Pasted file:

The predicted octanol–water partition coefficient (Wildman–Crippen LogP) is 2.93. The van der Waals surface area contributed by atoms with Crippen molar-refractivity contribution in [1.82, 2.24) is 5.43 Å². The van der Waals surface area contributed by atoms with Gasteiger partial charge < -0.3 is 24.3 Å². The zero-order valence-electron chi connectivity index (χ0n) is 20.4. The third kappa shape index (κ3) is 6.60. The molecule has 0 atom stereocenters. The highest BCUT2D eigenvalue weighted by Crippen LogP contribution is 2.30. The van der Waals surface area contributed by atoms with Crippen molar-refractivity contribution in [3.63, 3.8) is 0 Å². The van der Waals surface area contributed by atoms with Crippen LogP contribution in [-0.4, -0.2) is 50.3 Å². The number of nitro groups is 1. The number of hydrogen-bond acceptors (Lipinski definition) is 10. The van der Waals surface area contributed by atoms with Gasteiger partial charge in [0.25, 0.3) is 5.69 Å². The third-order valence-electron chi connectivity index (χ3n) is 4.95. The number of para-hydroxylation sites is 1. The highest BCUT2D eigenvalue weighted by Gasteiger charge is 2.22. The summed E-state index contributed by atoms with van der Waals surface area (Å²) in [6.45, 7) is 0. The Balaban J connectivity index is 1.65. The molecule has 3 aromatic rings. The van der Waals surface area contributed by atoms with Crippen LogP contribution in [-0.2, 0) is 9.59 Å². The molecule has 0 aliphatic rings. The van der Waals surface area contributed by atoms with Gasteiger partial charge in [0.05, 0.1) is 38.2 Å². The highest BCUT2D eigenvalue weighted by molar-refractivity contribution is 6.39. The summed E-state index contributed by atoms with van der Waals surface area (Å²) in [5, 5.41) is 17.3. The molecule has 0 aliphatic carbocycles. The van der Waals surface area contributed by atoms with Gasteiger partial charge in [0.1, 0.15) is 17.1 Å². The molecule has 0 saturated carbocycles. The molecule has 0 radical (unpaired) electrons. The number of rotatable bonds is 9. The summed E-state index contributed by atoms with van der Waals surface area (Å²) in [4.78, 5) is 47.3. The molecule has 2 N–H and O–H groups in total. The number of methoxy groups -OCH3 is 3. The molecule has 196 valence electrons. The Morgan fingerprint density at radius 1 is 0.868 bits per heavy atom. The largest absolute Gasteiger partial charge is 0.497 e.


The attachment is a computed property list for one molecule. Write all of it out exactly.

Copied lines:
The predicted octanol–water partition coefficient (Wildman–Crippen LogP) is 2.93. The van der Waals surface area contributed by atoms with Crippen molar-refractivity contribution in [1.82, 2.24) is 5.43 Å². The van der Waals surface area contributed by atoms with Gasteiger partial charge < -0.3 is 24.3 Å². The zero-order valence-electron chi connectivity index (χ0n) is 20.4. The third kappa shape index (κ3) is 6.60. The molecule has 0 atom stereocenters. The highest BCUT2D eigenvalue weighted by Crippen LogP contribution is 2.30. The van der Waals surface area contributed by atoms with Crippen molar-refractivity contribution in [3.63, 3.8) is 0 Å². The van der Waals surface area contributed by atoms with Crippen LogP contribution in [-0.4, -0.2) is 50.3 Å². The number of nitro groups is 1. The number of hydrogen-bond acceptors (Lipinski definition) is 10. The van der Waals surface area contributed by atoms with Gasteiger partial charge in [0.25, 0.3) is 5.69 Å². The third-order valence-electron chi connectivity index (χ3n) is 4.95. The number of para-hydroxylation sites is 1. The highest BCUT2D eigenvalue weighted by Gasteiger charge is 2.22. The summed E-state index contributed by atoms with van der Waals surface area (Å²) in [6.45, 7) is 0. The Balaban J connectivity index is 1.65. The molecule has 3 aromatic rings. The van der Waals surface area contributed by atoms with Crippen LogP contribution in [-0.2, 0) is 9.59 Å². The molecule has 0 aliphatic rings. The van der Waals surface area contributed by atoms with Gasteiger partial charge in [0.05, 0.1) is 38.2 Å². The highest BCUT2D eigenvalue weighted by molar-refractivity contribution is 6.39. The summed E-state index contributed by atoms with van der Waals surface area (Å²) in [5, 5.41) is 17.3. The molecule has 0 aliphatic carbocycles. The van der Waals surface area contributed by atoms with Gasteiger partial charge in [0.1, 0.15) is 17.1 Å². The molecule has 0 saturated carbocycles. The molecule has 0 radical (unpaired) electrons. The number of rotatable bonds is 9. The summed E-state index contributed by atoms with van der Waals surface area (Å²) in [4.78, 5) is 47.3. The molecule has 2 N–H and O–H groups in total. The number of methoxy groups -OCH3 is 3. The molecule has 196 valence electrons. The Morgan fingerprint density at radius 1 is 0.868 bits per heavy atom. The largest absolute Gasteiger partial charge is 0.497 e.